Threatened Species Recovery Hub researchers presented at the recent Species on the Move International Conference in Hobart, including Hub Director Hugh Possingham.
Professor Possingham presented on the role of decision science in moving species outside their normal range in response to climate, and other, change.
“There are a whole lot of reasons why we might want to relocate an animal to somewhere it's never been, and it presents a lot of challenges.”
“Decisions about moving species are hard, but if we avoid that decision, and do nothing, extinctions will occur. Even if we lack full information we can make good decisions about moving species outside their original range in the name of conservation.”
“The species on the move conference brought together managers, researchers and policy makers from across Australasia to tackle contentious issues in conservation science and management in a rapidly changing world. There is nothing like face-to-face talks, panels and discussions to hammer out solutions to difficult problems,” said Professor Possingham.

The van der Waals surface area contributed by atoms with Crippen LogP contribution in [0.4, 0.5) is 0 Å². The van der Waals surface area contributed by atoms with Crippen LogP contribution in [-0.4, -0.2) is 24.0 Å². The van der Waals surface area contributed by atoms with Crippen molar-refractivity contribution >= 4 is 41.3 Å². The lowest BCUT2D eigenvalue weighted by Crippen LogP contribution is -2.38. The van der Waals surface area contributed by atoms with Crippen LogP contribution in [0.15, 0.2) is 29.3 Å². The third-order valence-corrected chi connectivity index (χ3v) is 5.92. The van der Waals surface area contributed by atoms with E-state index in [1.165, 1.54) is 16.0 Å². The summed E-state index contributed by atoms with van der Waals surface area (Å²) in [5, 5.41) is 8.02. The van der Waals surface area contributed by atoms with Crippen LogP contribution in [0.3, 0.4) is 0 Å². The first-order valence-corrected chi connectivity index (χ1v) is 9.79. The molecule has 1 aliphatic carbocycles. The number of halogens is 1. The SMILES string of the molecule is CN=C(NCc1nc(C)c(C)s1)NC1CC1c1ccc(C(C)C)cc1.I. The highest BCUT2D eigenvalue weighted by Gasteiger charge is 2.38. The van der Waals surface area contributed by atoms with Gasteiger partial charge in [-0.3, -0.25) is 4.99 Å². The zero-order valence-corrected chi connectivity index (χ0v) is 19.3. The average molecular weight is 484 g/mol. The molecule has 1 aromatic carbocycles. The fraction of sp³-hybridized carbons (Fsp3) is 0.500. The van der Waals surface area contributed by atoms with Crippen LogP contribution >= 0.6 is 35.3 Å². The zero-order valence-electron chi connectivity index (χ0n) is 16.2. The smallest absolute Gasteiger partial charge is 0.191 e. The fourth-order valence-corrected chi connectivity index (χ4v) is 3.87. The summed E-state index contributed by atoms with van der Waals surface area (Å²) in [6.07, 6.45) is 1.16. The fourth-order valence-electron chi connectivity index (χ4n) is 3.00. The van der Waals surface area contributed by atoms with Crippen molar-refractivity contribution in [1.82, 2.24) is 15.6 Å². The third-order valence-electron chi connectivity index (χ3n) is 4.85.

Other TSR Hub presenters included:
In only 60 years Australia has lost over 90% of a type of forest that once covered 130,000 square kilometres, and could be losing plants with important medicinal uses.
One of Northern Australia’s rarest animals will be helped by a new monitoring technique developed by a Charles Darwin University research student. Butler’s Dunnart, discovered by famous adventurer Harry Butler in 1965, is so rare it was only seen 8 times in the next 37 years.
Tiny sound recorders will be set up near the nests of South-eastern Red-tailed Black Cockatoos, as part of ground-breaking research to monitor the nesting habits of the endangered species.
Low numbers of Eastern Barred Bandicoots in Victoria have resulted in low genetic diversity which is a threat to plans to rebuild numbers in breeding programs. A new partnership is addressing the issue with an innovative breeding program which is introducing Tasmanian genes to the Victorian population.
Booderee National Park is welcoming the return of locally extinct mammals. Long-nosed potoroos and southern brown bandicoots have already been reintroduced to Booderee after being locally extinct for up to a century, and now preparations are underway to welcome a third threatened species, the eastern quoll, back to the park.